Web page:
Building mutual respect and trust is easier if the family members stay connected and take the time out to get to know each other. Staying in touch in the virtual world is easy but meeting in person, for instance, by organizing an annual event, could be more effective. Family get-togethers are great opportunities for the next generation to seek guidance from their elders about their roles in the business and for the older generation to share advice and understand the next generation’s thought-processes. It is an opportunity to strengthen both business and family ties by committing to each person’s growth and development. A good example is the Burman family of the Dabur group, whose family council meetings often turn out to be family building exercises in cohesiveness. That keeps the two branches of the family together.

Support personal growth

Apart from informal events, some families have implemented formal processes to identify the individual strengths and passions of the next generation. Elders that are genuinely interested in making the younger generation successful share feedback collected from individuals’ managers and employers and have developmental conversations on a regular basis. They advise them on the right time to join the business, help them get external experience in the industry, build specific skills through training programmes. In the Dabur group where the family council looks at the family’s outside ventures, for instance, if family members are interested they can invest in each other’s ventures and this in turn gives the other family members an impetus to grow the business.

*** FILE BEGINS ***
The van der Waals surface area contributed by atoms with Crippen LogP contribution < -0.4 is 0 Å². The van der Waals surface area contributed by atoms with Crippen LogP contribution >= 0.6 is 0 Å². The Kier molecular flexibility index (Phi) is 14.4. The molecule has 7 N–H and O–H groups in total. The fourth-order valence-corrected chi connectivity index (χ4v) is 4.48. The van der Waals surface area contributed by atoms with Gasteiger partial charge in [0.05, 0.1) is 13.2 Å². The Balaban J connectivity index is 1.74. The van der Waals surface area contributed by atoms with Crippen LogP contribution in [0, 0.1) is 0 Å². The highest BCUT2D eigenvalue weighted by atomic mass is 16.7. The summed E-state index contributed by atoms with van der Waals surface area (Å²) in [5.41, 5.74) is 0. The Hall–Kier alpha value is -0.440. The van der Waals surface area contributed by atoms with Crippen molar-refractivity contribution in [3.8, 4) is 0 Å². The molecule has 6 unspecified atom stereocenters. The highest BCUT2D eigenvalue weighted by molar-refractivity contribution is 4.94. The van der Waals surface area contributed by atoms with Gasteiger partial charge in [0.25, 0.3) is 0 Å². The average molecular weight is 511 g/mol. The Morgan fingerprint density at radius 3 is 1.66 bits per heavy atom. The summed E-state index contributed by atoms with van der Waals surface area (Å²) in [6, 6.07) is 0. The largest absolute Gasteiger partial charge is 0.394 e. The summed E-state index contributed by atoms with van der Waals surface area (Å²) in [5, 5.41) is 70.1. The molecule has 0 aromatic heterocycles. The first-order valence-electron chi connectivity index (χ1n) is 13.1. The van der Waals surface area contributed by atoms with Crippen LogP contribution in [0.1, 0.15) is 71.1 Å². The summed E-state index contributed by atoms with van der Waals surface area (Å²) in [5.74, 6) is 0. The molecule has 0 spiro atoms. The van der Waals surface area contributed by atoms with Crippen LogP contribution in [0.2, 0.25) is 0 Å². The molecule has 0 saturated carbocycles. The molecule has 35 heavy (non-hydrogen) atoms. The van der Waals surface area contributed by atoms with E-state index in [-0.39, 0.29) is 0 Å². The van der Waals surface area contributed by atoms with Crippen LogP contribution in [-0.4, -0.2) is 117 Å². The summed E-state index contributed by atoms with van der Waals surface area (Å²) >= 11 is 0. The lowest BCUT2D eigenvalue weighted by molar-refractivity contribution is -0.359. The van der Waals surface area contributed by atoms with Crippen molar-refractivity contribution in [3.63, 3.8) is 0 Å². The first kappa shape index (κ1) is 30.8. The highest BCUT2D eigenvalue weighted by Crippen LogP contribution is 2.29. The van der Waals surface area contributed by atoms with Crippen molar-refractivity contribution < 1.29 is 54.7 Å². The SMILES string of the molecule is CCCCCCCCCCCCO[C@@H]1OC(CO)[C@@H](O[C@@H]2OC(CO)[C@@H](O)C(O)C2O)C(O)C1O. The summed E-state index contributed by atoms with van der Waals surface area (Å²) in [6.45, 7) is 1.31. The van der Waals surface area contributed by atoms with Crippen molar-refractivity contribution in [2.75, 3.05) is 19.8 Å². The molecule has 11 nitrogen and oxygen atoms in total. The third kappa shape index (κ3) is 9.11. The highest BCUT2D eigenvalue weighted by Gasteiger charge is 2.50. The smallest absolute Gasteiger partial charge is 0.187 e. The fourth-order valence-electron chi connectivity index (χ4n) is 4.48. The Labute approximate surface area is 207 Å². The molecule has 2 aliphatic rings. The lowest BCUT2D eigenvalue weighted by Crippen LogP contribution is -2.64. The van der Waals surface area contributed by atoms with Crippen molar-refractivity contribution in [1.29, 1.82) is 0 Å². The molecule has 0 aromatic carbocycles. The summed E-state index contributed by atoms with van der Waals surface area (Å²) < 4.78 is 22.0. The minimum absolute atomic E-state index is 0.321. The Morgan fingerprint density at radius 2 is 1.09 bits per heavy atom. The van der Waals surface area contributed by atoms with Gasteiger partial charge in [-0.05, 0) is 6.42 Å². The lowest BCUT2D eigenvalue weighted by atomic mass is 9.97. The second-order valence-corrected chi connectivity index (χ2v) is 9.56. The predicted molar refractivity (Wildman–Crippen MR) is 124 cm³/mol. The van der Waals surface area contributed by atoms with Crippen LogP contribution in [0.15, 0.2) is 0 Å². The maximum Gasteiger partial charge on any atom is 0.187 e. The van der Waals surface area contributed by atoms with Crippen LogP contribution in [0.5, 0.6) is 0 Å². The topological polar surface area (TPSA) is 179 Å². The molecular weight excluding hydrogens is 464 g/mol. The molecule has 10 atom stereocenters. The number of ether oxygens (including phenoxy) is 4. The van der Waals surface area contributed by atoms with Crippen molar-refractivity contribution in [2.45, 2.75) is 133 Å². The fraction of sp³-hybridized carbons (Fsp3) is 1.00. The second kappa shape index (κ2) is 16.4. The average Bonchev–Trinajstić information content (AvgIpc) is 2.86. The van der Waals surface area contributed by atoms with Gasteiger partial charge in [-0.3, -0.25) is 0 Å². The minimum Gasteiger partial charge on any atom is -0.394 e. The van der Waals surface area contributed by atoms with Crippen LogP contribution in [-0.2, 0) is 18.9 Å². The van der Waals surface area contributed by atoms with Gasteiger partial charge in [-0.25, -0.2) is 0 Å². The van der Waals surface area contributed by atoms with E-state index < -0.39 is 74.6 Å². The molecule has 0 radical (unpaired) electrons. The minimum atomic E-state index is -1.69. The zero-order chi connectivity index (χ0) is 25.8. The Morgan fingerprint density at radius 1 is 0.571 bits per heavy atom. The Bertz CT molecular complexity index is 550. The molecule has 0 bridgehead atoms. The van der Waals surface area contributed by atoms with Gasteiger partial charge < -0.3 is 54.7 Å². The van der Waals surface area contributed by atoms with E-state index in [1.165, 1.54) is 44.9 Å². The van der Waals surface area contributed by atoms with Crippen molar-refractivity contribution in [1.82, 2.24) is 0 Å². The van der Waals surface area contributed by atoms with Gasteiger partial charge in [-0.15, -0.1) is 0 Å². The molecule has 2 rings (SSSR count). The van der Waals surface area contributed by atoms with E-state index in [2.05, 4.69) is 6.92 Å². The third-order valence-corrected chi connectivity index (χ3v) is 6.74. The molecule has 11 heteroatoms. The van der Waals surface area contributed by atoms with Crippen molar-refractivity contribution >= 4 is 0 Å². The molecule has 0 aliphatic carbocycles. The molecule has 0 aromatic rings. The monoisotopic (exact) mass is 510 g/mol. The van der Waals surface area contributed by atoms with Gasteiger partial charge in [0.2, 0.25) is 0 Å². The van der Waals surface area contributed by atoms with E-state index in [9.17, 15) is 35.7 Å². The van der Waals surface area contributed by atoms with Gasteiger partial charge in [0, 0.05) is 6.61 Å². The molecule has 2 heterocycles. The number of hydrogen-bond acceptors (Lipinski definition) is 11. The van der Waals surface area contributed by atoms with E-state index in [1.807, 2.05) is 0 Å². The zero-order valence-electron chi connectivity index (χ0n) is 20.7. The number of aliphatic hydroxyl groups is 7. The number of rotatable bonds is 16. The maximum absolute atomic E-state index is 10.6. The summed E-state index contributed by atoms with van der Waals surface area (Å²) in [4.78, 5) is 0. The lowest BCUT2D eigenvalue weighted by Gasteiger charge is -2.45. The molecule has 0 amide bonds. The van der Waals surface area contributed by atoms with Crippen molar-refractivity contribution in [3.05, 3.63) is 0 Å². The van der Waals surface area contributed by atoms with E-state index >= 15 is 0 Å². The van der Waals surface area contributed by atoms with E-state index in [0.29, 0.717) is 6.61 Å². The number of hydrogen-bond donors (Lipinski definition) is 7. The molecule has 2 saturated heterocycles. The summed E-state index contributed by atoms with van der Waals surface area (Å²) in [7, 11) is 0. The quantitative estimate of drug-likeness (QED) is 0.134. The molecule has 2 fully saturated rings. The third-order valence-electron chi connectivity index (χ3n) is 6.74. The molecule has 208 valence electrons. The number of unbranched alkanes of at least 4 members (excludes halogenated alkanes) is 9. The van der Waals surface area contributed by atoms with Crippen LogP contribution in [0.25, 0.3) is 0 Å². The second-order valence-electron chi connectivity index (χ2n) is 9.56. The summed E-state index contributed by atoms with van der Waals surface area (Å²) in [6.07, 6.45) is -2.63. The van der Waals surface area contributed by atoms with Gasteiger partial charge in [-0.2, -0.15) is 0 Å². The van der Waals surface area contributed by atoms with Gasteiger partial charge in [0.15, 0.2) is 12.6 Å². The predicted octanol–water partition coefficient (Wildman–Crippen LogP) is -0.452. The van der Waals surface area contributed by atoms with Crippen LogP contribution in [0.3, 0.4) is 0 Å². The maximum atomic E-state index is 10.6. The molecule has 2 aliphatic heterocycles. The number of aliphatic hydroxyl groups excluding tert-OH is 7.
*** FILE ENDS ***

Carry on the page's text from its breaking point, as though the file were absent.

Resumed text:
Values are extremely important as they help link the past to the present and define the priorities that a family must honour. Values become the foundation of a family business and hold a family together.

Live by one’s values

All businesses define their values. The test is whether they also live by them as seen through the eyes of their employees, customers, and other stakeholders.

To illustrate, one Asian family promoted the role of women in their workforce but had a shareholders’ agreement that enabled only male members to inherit. After the youngest female member pointed out this discrepancy, the male cousins offered to give up a substantial part of their inheritance to honour this value and the senior members agreed to change the rules.